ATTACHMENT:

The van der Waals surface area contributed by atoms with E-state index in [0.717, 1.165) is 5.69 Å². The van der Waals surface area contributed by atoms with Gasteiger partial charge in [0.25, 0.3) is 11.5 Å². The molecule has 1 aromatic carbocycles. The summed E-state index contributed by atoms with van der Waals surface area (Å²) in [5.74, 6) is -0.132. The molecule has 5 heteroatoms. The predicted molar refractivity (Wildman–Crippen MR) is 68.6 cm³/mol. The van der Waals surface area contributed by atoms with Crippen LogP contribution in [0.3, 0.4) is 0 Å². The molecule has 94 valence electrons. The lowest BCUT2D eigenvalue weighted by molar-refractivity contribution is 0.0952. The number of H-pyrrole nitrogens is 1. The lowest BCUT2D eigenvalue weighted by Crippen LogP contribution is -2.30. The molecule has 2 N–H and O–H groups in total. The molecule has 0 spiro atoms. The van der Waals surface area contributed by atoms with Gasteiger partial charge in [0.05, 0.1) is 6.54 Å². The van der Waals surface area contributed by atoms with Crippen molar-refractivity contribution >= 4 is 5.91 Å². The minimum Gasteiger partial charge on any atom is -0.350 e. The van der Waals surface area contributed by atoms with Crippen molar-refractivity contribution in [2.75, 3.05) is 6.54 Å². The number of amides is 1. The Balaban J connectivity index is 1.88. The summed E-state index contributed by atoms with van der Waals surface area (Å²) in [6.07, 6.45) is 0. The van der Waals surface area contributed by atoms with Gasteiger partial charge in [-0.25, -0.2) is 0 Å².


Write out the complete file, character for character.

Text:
The van der Waals surface area contributed by atoms with E-state index in [0.717, 1.165) is 5.69 Å². The van der Waals surface area contributed by atoms with Gasteiger partial charge in [0.25, 0.3) is 11.5 Å². The molecule has 1 aromatic carbocycles. The summed E-state index contributed by atoms with van der Waals surface area (Å²) in [5.74, 6) is -0.132. The molecule has 5 heteroatoms. The predicted molar refractivity (Wildman–Crippen MR) is 68.6 cm³/mol. The van der Waals surface area contributed by atoms with Crippen LogP contribution in [0.3, 0.4) is 0 Å². The molecule has 94 valence electrons. The lowest BCUT2D eigenvalue weighted by molar-refractivity contribution is 0.0952. The number of H-pyrrole nitrogens is 1. The lowest BCUT2D eigenvalue weighted by Crippen LogP contribution is -2.30. The molecule has 2 N–H and O–H groups in total. The molecule has 0 spiro atoms. The van der Waals surface area contributed by atoms with Gasteiger partial charge in [0.05, 0.1) is 6.54 Å². The van der Waals surface area contributed by atoms with Crippen molar-refractivity contribution >= 4 is 5.91 Å². The minimum Gasteiger partial charge on any atom is -0.350 e. The van der Waals surface area contributed by atoms with Crippen molar-refractivity contribution in [2.75, 3.05) is 6.54 Å². The number of amides is 1. The Balaban J connectivity index is 1.88. The summed E-state index contributed by atoms with van der Waals surface area (Å²) in [6.07, 6.45) is 0. The van der Waals surface area contributed by atoms with Gasteiger partial charge in [-0.25, -0.2) is 0 Å².